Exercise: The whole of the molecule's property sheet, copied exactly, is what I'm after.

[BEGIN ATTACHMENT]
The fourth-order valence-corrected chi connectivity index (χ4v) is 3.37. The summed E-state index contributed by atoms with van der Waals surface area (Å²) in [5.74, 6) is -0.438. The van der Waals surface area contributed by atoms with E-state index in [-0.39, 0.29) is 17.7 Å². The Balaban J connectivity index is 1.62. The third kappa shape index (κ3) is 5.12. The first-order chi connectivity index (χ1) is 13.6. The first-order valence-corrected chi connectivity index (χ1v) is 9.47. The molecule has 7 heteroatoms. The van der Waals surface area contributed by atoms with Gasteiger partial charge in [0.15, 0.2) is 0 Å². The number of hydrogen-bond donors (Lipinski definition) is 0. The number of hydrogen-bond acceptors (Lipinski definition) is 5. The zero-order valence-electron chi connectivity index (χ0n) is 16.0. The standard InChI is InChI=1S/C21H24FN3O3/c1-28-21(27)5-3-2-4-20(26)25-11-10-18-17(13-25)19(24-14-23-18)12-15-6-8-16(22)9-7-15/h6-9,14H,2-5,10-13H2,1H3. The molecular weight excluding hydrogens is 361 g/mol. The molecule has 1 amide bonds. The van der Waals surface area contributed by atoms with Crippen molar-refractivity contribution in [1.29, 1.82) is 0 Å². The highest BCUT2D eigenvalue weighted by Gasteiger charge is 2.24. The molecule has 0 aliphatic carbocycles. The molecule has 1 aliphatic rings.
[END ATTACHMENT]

The fourth-order valence-corrected chi connectivity index (χ4v) is 3.37. The summed E-state index contributed by atoms with van der Waals surface area (Å²) in [5.74, 6) is -0.438. The van der Waals surface area contributed by atoms with E-state index in [-0.39, 0.29) is 17.7 Å². The Balaban J connectivity index is 1.62. The third kappa shape index (κ3) is 5.12. The first-order chi connectivity index (χ1) is 13.6. The first-order valence-corrected chi connectivity index (χ1v) is 9.47. The molecule has 7 heteroatoms. The van der Waals surface area contributed by atoms with Gasteiger partial charge in [0.15, 0.2) is 0 Å². The number of hydrogen-bond donors (Lipinski definition) is 0. The number of hydrogen-bond acceptors (Lipinski definition) is 5. The zero-order valence-electron chi connectivity index (χ0n) is 16.0. The standard InChI is InChI=1S/C21H24FN3O3/c1-28-21(27)5-3-2-4-20(26)25-11-10-18-17(13-25)19(24-14-23-18)12-15-6-8-16(22)9-7-15/h6-9,14H,2-5,10-13H2,1H3. The molecular weight excluding hydrogens is 361 g/mol. The molecule has 1 amide bonds. The van der Waals surface area contributed by atoms with Crippen molar-refractivity contribution in [1.29, 1.82) is 0 Å². The highest BCUT2D eigenvalue weighted by Gasteiger charge is 2.24. The molecule has 0 aliphatic carbocycles. The molecule has 1 aliphatic rings.